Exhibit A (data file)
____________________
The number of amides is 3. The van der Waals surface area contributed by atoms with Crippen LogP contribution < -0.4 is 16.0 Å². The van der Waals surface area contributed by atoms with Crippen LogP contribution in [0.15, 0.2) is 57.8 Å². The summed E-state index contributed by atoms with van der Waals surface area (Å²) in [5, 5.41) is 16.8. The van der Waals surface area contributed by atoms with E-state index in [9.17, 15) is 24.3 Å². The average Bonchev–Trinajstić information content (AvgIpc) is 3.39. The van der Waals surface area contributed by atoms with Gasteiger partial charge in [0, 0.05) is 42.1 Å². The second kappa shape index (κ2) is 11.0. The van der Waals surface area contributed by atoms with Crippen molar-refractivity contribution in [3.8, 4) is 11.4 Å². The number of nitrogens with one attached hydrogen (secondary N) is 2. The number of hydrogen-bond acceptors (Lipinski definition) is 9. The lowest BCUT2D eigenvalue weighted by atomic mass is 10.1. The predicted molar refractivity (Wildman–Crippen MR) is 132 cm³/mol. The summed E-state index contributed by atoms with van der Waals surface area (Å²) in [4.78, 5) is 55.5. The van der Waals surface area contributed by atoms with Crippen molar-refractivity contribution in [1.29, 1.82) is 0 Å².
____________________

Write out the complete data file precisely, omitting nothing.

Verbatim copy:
The number of amides is 3. The van der Waals surface area contributed by atoms with Crippen LogP contribution < -0.4 is 16.0 Å². The van der Waals surface area contributed by atoms with Crippen LogP contribution in [0.15, 0.2) is 57.8 Å². The summed E-state index contributed by atoms with van der Waals surface area (Å²) in [5, 5.41) is 16.8. The van der Waals surface area contributed by atoms with E-state index in [9.17, 15) is 24.3 Å². The average Bonchev–Trinajstić information content (AvgIpc) is 3.39. The van der Waals surface area contributed by atoms with Gasteiger partial charge in [0, 0.05) is 42.1 Å². The second kappa shape index (κ2) is 11.0. The van der Waals surface area contributed by atoms with Crippen molar-refractivity contribution in [3.8, 4) is 11.4 Å². The number of nitrogens with one attached hydrogen (secondary N) is 2. The number of hydrogen-bond acceptors (Lipinski definition) is 9. The lowest BCUT2D eigenvalue weighted by atomic mass is 10.1. The predicted molar refractivity (Wildman–Crippen MR) is 132 cm³/mol. The summed E-state index contributed by atoms with van der Waals surface area (Å²) in [4.78, 5) is 55.5. The van der Waals surface area contributed by atoms with Crippen molar-refractivity contribution in [1.29, 1.82) is 0 Å².